Op-ed: One day after Chancellor George Osborne's spring budget the big red budget book has been analysed and the conclusion is more spending cuts will be necessary.
Osborne has rejected claims that he will have to cut spending or raise taxes to meet his budget but something will have to give and you can bet your bottom dollar it will not be wealthy citizens.
The Chancellor is standing by his promise that Britain will be back in the black by 2020 but with a proviso; as long as the economy keeps growing. He has been forced to revise growth forecasts down and admit he missed key targets in his budget which was a giveaway for the rich.
The problem is the UK is not as 'productive' as many countries; with so much sold off to foreign investors and outsourced little is produced in the UK these days.
But Osborne is a typical style over substance politician and Wednesday after a semi shaky start soon got into his stride and by the end of his budget bombastically hammered home his set phrases.
Phrases such as working to a plan, helping hard working people (changed from families possibly after attacking child tax credit) we are on course and more were all used to pad out the budget.
Delivering the budget could be simpler and quicker but it starts with an intro which is all about political campaigning and is stuffed with theatrics.
Osborne's main budget aim, he claims, is getting the country into surplus by 2020 and the price paid by others to achieve this appears immaterial as long as it is not Tory fat friends losing out.
The Tory attack on disability benefits such as PIP, personal independent payments, and ESA, employment support allowance, when you consider the budget handouts to others by way of cuts to corporation tax and more, highlight priorities not good government.
The Independent had quickly analysed the budget details Wednesday and their report is well worth reading. It includes the following;
For those with large salaries, the threshold for the higher rate of income tax will be raised from £42,386 to £45,000. For those with valuable assets, capital gains tax will be cut from 28 per cent to 20 per cent. For those wealthy enough to have savings, the ISA limit will be increased from £15,000 to £20,000. For those wealthy enough to run businesses, corporation tax will fall from 20 per cent to 17 per cent.
Osborne tends to quote bodies such as the OBR which he claims are independent but he shies away from the IFS, institute for fiscal studies, which is less supportive. Budget 2016: 'Last chance' for George Osborne, IFS chief says reports the Independent.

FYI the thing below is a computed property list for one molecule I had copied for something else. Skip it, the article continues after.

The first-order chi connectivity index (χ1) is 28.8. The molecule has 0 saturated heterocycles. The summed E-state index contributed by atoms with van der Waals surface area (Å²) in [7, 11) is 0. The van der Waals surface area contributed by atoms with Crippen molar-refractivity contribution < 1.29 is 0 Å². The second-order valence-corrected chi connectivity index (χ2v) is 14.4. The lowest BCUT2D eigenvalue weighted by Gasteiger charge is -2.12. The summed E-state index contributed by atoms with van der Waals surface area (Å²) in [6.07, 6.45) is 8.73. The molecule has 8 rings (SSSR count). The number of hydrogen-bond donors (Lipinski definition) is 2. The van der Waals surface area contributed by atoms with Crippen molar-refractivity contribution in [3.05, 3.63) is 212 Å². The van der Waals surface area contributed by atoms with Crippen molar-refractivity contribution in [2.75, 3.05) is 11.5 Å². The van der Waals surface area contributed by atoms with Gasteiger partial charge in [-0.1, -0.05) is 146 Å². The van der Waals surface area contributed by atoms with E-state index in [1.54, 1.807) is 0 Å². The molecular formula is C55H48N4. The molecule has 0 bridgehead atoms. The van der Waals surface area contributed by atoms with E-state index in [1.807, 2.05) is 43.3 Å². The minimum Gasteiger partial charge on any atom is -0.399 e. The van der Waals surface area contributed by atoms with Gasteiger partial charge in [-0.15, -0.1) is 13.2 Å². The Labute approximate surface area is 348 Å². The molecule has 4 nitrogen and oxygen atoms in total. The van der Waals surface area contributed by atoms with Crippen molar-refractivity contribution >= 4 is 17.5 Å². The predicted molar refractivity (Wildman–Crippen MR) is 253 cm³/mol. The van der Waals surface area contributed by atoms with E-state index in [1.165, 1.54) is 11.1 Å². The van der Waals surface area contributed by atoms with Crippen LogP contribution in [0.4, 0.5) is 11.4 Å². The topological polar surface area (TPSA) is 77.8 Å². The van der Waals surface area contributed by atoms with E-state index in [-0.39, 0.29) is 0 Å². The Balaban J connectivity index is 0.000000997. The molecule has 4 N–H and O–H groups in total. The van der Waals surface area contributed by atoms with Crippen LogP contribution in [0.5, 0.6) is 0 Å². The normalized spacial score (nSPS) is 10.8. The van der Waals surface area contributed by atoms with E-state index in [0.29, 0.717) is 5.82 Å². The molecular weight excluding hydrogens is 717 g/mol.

Thursday the IFS will give its response to the budget but ahead of that Paul Johnson, the director of the Institute for Fiscal Studies criticised the budget saying Osborne only has a 50/50 chance of reaching his target.
If Osborne was serious about his so-called plan being all about fixing the roof while the sun was shining he would have delivered financial pain across the board; that would have been fair and done the job faster.
But Osborne's modus operandi has nothing to do with fairness and everything to do with securing Tory votes and helping fat friends.
Take his lifetime ISA promise Wednesday which sounds good on paper. It will allow anyone under 40 to save ideally for a first home with a little government top-up thrown in for good measure. But the point here is ANYONE.
This means if eligible on age the children of millionaires, including some adults in politics such as Tony Blair, David Cameron, Iain Duncan Smith, George Osborne and Nick Clegg could benefit from the scheme. Young people from poorer backgrounds may struggle to save and obviously save less over the 'life time' of the ISA which has a 50 age cut off. The Express writes;
The scheme for under-40s will be introduced in April 2017 but there are worries it could encourage workers to spurn existing pension schemes that hold a number of benefits for long-term savers.
For many people the conclusion is Wednesday's budget is flawed and fails on all levels except helping the rich get richer.
The latest from the Guardian is - Richest households gain £225 from Osborne's income tax cuts - and the poorest just £10, thinktank says.
Perhaps Osborne is waiting until the May elections and the EU referendum are out of the way before slashing budgets further.
After all there will always be another budget along and he could always opt for yet another emergency budget in July once votes are under his belt.
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